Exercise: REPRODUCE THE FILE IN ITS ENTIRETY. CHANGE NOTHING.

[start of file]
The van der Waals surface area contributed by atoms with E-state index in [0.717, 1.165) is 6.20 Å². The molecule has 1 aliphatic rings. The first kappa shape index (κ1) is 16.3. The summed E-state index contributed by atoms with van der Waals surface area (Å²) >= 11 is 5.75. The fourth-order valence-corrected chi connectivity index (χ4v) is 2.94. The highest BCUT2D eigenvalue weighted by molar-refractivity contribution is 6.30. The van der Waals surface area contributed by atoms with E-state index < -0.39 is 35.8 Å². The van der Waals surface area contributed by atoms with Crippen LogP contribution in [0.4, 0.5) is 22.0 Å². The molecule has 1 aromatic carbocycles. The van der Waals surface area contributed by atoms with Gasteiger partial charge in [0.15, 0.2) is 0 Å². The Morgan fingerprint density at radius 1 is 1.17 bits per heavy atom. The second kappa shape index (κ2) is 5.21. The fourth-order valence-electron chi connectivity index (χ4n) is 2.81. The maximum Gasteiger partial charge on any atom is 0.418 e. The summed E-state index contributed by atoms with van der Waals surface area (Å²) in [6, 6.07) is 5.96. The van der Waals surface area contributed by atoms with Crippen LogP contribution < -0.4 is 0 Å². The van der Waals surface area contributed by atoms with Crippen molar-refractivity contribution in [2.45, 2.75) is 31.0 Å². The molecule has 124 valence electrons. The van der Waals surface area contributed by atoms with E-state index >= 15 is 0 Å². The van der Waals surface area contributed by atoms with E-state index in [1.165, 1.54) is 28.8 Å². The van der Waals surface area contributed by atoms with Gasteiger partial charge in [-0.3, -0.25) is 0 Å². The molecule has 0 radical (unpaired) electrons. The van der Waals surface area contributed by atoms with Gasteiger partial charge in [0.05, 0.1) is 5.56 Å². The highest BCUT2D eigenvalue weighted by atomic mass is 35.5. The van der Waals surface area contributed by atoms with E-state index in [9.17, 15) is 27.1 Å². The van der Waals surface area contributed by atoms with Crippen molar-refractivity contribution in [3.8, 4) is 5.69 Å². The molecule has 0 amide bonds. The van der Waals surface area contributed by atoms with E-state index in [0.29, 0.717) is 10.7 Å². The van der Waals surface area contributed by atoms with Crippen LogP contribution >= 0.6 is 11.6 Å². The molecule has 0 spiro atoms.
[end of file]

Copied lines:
The van der Waals surface area contributed by atoms with E-state index in [0.717, 1.165) is 6.20 Å². The molecule has 1 aliphatic rings. The first kappa shape index (κ1) is 16.3. The summed E-state index contributed by atoms with van der Waals surface area (Å²) >= 11 is 5.75. The fourth-order valence-corrected chi connectivity index (χ4v) is 2.94. The highest BCUT2D eigenvalue weighted by molar-refractivity contribution is 6.30. The van der Waals surface area contributed by atoms with E-state index < -0.39 is 35.8 Å². The van der Waals surface area contributed by atoms with Crippen LogP contribution in [0.4, 0.5) is 22.0 Å². The molecule has 1 aromatic carbocycles. The van der Waals surface area contributed by atoms with Gasteiger partial charge in [0.15, 0.2) is 0 Å². The Morgan fingerprint density at radius 1 is 1.17 bits per heavy atom. The second kappa shape index (κ2) is 5.21. The fourth-order valence-electron chi connectivity index (χ4n) is 2.81. The maximum Gasteiger partial charge on any atom is 0.418 e. The summed E-state index contributed by atoms with van der Waals surface area (Å²) in [6, 6.07) is 5.96. The van der Waals surface area contributed by atoms with Crippen LogP contribution < -0.4 is 0 Å². The van der Waals surface area contributed by atoms with Crippen molar-refractivity contribution in [2.45, 2.75) is 31.0 Å². The molecule has 124 valence electrons. The van der Waals surface area contributed by atoms with E-state index >= 15 is 0 Å². The van der Waals surface area contributed by atoms with E-state index in [1.165, 1.54) is 28.8 Å². The van der Waals surface area contributed by atoms with Gasteiger partial charge in [-0.3, -0.25) is 0 Å². The molecule has 0 radical (unpaired) electrons. The van der Waals surface area contributed by atoms with Gasteiger partial charge in [0.05, 0.1) is 5.56 Å². The highest BCUT2D eigenvalue weighted by atomic mass is 35.5. The van der Waals surface area contributed by atoms with E-state index in [9.17, 15) is 27.1 Å². The van der Waals surface area contributed by atoms with Crippen molar-refractivity contribution in [3.8, 4) is 5.69 Å². The molecule has 0 amide bonds. The van der Waals surface area contributed by atoms with E-state index in [0.29, 0.717) is 10.7 Å². The van der Waals surface area contributed by atoms with Crippen LogP contribution >= 0.6 is 11.6 Å². The molecule has 0 spiro atoms.